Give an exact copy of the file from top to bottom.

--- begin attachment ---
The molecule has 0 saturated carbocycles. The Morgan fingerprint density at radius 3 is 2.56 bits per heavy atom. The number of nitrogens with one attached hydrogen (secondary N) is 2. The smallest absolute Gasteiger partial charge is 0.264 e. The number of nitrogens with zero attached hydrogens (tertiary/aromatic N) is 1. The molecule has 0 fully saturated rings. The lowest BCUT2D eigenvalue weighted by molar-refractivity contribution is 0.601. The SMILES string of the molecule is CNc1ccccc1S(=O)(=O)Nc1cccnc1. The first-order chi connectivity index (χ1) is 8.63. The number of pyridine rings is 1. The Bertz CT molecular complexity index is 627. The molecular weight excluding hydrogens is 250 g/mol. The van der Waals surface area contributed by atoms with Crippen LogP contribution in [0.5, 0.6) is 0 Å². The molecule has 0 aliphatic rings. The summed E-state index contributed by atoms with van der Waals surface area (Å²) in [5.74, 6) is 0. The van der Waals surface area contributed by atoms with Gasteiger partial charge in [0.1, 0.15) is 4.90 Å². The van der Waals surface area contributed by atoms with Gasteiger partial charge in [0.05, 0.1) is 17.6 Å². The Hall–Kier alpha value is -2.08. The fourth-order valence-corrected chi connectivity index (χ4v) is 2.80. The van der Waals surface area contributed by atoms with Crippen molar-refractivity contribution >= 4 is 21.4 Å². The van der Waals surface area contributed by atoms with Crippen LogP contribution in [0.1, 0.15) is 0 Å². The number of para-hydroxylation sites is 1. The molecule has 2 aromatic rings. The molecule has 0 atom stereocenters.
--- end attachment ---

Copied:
The molecule has 0 saturated carbocycles. The Morgan fingerprint density at radius 3 is 2.56 bits per heavy atom. The number of nitrogens with one attached hydrogen (secondary N) is 2. The smallest absolute Gasteiger partial charge is 0.264 e. The number of nitrogens with zero attached hydrogens (tertiary/aromatic N) is 1. The molecule has 0 fully saturated rings. The lowest BCUT2D eigenvalue weighted by molar-refractivity contribution is 0.601. The SMILES string of the molecule is CNc1ccccc1S(=O)(=O)Nc1cccnc1. The first-order chi connectivity index (χ1) is 8.63. The number of pyridine rings is 1. The Bertz CT molecular complexity index is 627. The molecular weight excluding hydrogens is 250 g/mol. The van der Waals surface area contributed by atoms with Crippen LogP contribution in [0.5, 0.6) is 0 Å². The molecule has 0 aliphatic rings. The summed E-state index contributed by atoms with van der Waals surface area (Å²) in [5.74, 6) is 0. The van der Waals surface area contributed by atoms with Gasteiger partial charge in [0.1, 0.15) is 4.90 Å². The van der Waals surface area contributed by atoms with Gasteiger partial charge in [0.05, 0.1) is 17.6 Å². The Hall–Kier alpha value is -2.08. The fourth-order valence-corrected chi connectivity index (χ4v) is 2.80. The van der Waals surface area contributed by atoms with Crippen molar-refractivity contribution >= 4 is 21.4 Å². The van der Waals surface area contributed by atoms with Crippen LogP contribution in [0.1, 0.15) is 0 Å². The number of para-hydroxylation sites is 1. The molecule has 2 aromatic rings. The molecule has 0 atom stereocenters.